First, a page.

NEW YORK—It began with a mysterious phone call to Sergio Acappella 17 years ago at his namesake restaurant in Tribeca.
The voice on the line asked if he would consent to having his upscale Northern Italian restaurant used to film scenes for a pilot TV episode.
“I said ‘I don’t know, you’re not going to shoot anything crazy, are you?’ That’s every restaurant owner’s worst nightmare,” Acappella, 52, chef and owner of Acappella Restaurant recalled on June 24.
The person on the other line said a location manager had eaten at Acappella a few times and decided it was the perfect setting for a television series about a troubled New Jersey mobster who is seeing a psychiatrist and has a family of ducks in his pool.
Or at least, that is what Acappella remembered from the phone call.
“I said, “This is crazy, crazy.” But then I asked how much money they were offering and that was it, he joked.
Little did he know that the restaurant would become the setting for the series premiere of “The Sopranos,” a drama that later won 21 Emmys and five Golden Globe Awards. But above all, it was the start of a lifelong friendship with Sopranos star, the late James Gandolfini.
Acappella’s small and exceptionally elegant restaurant was rented for two days. To cut costs, 50 people slept there overnight.
The actors worked 14 to 16 hours a day to film the scenes in the restaurant alone. Conflicts arose. During the 58th take, Acappella told them to stop filming.
“I just told them to stop. If you didn’t get it right the first 58 times, you’re not going to get it right the 59th time, and you’re not going to get it the 100th time either,” he recalled.
“To my surprise, the show really took off,” Acappella said. “At that time, I really didn’t know. In fact, none of them even knew how big of a hit it was going to be.”
Of course, before the cast and crew of “The Sopranos” left, differences were sorted out over some good pasta and grappa, Acappella added.
In fact, the large and magnificent Italian Renaissance-era painting of Duke Federico da Montefebre of Urbino hanging in the back of the restaurant was a gift and comes from the set of “The Sopranos.”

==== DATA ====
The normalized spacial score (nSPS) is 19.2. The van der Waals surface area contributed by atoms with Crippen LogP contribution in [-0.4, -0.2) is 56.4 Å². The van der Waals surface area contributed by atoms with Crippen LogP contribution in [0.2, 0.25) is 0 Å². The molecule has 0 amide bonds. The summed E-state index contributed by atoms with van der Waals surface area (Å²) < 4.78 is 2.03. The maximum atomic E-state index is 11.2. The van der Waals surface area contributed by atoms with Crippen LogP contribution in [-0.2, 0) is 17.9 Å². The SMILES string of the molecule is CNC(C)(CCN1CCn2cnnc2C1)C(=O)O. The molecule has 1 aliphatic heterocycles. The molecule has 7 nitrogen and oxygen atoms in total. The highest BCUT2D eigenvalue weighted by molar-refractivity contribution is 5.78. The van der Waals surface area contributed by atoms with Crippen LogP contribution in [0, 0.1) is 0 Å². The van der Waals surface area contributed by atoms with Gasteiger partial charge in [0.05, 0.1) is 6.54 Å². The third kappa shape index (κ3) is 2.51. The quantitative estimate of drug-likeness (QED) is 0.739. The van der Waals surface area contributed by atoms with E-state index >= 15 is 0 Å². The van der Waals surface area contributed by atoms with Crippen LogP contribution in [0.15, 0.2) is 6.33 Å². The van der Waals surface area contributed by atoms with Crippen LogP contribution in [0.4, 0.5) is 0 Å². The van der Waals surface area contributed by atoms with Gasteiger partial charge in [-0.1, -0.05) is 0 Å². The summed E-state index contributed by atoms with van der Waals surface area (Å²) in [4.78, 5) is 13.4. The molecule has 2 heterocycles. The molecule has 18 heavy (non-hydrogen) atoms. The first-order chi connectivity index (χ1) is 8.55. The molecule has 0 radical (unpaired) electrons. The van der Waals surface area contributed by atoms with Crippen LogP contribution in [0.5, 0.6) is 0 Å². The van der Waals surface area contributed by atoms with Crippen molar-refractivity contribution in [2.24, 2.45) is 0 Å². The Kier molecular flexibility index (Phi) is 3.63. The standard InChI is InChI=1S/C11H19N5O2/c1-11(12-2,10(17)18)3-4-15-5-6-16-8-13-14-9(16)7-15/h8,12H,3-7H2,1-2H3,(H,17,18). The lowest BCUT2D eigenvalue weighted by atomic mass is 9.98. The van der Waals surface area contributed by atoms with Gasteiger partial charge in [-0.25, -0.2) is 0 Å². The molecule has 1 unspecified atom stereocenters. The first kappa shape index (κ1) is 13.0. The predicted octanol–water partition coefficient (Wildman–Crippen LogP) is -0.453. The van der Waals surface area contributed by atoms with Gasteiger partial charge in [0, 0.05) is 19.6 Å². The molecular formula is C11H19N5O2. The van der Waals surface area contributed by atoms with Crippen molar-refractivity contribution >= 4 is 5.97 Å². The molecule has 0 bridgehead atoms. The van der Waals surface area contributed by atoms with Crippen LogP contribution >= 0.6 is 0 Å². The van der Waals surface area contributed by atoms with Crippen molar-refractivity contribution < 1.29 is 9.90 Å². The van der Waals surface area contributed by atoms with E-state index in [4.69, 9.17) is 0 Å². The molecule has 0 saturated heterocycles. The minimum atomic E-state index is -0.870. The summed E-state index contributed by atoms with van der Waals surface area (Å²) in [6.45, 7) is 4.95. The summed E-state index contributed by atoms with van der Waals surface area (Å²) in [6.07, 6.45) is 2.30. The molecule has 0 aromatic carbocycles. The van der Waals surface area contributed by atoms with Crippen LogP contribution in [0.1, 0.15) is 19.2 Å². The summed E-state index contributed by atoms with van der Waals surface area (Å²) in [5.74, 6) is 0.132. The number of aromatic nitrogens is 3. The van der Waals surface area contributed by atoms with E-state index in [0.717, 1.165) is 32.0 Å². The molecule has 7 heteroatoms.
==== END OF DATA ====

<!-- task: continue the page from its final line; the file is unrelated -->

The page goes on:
Taking Time to Create Beauty in Dining
Master chef Acappella did not need 58 takes to concoct a flawless dining experience.
This was proven in the execution of the restaurant’s iconic dessert—flambé.
“Some people no longer make flambé because it takes too much time,” Acappella said. “But all I have is time, time to give, to make sure people have a nice time.”
“Flambé is what I grew up with, it’s what I brought with me from home,” he said. “It is necessary to take the time to make it right.”
The exquisite dessert consists of raspberries, lemon zest, and orange juice, all lightly melted together when a slew of lighted alcohol is poured over it, creating a savory sauce that tops the fine vanilla ice cream and sliced strawberries.
The restaurant offers your choice of brandy, cognac, or rum for this dessert.
The flambé is made at your table on an elegant white-clothed cart holding the ingredients and a large pan.
When the alcohol is poured into the pan, a breathtaking horizontal whirl of flames flares up. Acappella said once, many years ago, the waiters got a little carried away during practice and made the fire so high the sprinklers went off.
“So now we limit the height of the fire to seven feet,” he said. The distance from floor to ceiling is 16 feet.
The strawberry flambé was a more than gratifying experience for both the eyes and the taste buds—it is delicious.
But that is only one beautiful detail about Acappella.
Each table is decorated with a fresh rose and a bottle of Chianti.
Acappella’s staff carries itself with a professional demeanor that gives the restaurant a serious yet lively aura. Waiters refill glasses the moment they are empty; they rush to pick up a dropped napkin.